|Thomas Bruce, Earl of Elgin, is appointed as ambassador to the Ottoman Empire
|Lord Elgin approaches the British government to gauge interest in creating plaster casts of the Parthenon Marbles, receiving a negative response
|Elgin begins removing the marbles from the Parthenon, moving them to Malta and eventually to England
|The Greek War of Independence begins against the Ottoman Empire; a revolutionary government named the First Hellenic Republic is established; the revolution is celebrated in Greece on March 25th as Independence Day
|The leader of the First Hellenic Republic is assassinated; the Kingdom of Greece is established under King Otto I
|The kingdom is dissolved; the Second Hellenic Republic is established
|The kingdom is restored under King George II
|A Greek military junta led by right-wing colonels takes over the government
|The Third Hellenic Republic (the current Greek government) is established
|Melina Mercouri, Greek Minister of Culture, formally asks for the restitution of the Parthenon marbles
|The Acropolis Museum opens to the public; it is built in part to house the Parthenon Marbles
Last year, I had the opportunity to discuss some of these topics at the “Crime and Spectacle: Theft, Forgery, and Propaganda” conference through the CMSMC. I later published a paper through the CMSMC based on my talk, titled “‘Conquête Militaire’: The Ethics of Restitution of the Louvre’s Napoleonic Legacy.” In it, I examined the issue of heritage and ownership in regard to Veronese’s Wedding Feast at Cana, a Venetian work looted by Napoleon in 1797 and still housed at the Louvre today. Looting within the context of European wars is nothing new or unusual, and this makes the question of restitution and museum acquisition ethics even more complicated. While researching for this article, I reached out to the Louvre, and Chief Curator Vincent Delieuvin kindly replied, explaining:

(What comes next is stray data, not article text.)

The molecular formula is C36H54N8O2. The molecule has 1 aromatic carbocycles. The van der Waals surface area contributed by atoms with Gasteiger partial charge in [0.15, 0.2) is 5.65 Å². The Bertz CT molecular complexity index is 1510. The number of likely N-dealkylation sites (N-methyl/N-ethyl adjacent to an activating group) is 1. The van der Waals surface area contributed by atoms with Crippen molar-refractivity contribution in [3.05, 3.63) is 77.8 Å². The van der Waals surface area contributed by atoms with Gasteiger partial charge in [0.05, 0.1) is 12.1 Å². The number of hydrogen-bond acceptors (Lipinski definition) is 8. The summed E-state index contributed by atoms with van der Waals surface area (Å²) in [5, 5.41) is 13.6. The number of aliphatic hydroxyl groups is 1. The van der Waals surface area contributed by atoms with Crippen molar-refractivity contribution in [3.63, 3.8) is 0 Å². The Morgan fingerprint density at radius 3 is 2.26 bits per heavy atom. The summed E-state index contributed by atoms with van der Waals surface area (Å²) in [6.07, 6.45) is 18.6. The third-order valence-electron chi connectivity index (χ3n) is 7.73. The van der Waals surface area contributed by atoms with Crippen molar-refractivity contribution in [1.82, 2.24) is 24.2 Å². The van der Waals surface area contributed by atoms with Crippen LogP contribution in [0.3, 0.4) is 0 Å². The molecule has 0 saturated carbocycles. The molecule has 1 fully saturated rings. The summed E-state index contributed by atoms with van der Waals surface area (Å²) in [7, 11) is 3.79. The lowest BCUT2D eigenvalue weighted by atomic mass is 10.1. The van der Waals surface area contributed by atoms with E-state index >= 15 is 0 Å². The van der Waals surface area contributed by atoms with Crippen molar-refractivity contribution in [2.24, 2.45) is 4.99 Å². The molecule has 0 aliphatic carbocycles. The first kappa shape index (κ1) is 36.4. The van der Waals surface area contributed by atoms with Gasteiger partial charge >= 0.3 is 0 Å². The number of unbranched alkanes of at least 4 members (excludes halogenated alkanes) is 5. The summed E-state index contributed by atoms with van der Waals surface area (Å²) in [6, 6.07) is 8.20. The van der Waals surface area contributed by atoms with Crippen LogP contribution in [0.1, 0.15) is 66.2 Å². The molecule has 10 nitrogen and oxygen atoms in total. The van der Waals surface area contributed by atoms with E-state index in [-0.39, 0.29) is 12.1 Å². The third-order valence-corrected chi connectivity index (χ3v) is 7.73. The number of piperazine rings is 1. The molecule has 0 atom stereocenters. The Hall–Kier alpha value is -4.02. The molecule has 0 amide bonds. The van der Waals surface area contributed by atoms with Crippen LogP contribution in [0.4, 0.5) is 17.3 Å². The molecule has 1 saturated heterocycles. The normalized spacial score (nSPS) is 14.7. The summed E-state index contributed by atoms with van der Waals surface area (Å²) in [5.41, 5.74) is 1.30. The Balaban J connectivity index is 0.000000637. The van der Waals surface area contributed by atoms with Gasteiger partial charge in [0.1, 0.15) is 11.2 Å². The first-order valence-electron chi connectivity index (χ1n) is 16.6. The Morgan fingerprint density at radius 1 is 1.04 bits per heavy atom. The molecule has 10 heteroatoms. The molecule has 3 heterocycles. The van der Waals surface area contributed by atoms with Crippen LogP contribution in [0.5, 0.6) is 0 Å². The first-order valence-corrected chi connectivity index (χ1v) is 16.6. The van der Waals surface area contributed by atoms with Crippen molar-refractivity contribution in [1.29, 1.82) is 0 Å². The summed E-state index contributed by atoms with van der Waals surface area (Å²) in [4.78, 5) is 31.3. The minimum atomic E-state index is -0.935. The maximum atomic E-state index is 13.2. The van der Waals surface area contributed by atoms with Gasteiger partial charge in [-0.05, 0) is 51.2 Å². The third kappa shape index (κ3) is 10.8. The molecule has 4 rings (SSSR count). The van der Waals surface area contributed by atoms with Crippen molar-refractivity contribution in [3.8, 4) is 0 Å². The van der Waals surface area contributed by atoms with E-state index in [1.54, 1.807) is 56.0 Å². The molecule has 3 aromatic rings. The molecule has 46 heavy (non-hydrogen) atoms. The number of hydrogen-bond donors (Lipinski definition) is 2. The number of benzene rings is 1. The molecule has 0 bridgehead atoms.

“There are no discussions on repatriating these objects. This is part of the European history. In our countries, many places or museums have in their collection that kind of objects taken, in old times, during war. For example, in Venice, the cathedral of San Marco has many objects taken during the crusade in Constantinople.” (Delieuvin)
The Louvre is certainly not alone in maintaining this point of view, as the vast majority of European museums hold objects acquired through military conquests and plunder, or owned by a particular modern nation through the consequences of the ever-shifting borders of European territories. The question of the right of ownership and repatriation of art moved throughout Europe is thus difficult to quantify or apply a single, overarching solution to.
I finished my article by citing Dr. Lisa Yun Lee, and I want to do the same here. She wrote, “At some point, the history of your institution will disappoint you. Tell this history, and take responsibility for the past.” (Lee, 77) Often we see these discussions getting entangled in questions of legality, and we rarely stop to consider their morality. Museum professionals hold a responsibility to the objects and history they care for, and thus should consider the ethics of the provenance of their objects and act on it, without using the documentation or past, outdated principles to shackle objects taken unethically.
Bisi, Francesca. “‘Conquête Militaire’: The Ethics of Restitution of the Louvre’s Napoleonic Legacy.” The Coalition of Master’s Scholars on Material Culture, February 25, 2022 (link).
Casey, Christopher. “‘Grecian Grandeurs and the Rude Wasting of Old Time’: Britain, the Elgin Marbles, and Post-Revolutionary Hellenism.” Foundations 3, no. 1 (2008): 32–64.
Delieuvin, Vincent. “Research Questions – Wedding Feast at Cana,” February 12, 2022.
Lee, Lisa Yun. “Hope Is Not a Metaphor: An Annotated Guide to Twenty-Five Essential Skills for Museum Leaders.” In The Inclusive Museum Leader, edited by Cinnamon Catlin-Legutko and Chris Taylor, 75–82. American Alliance of Museums. London, UK: Rowman & Littlefield, 2021.
Article by Francesca Bisi
MA Candidate in Art History and Museum Studies, Tufts University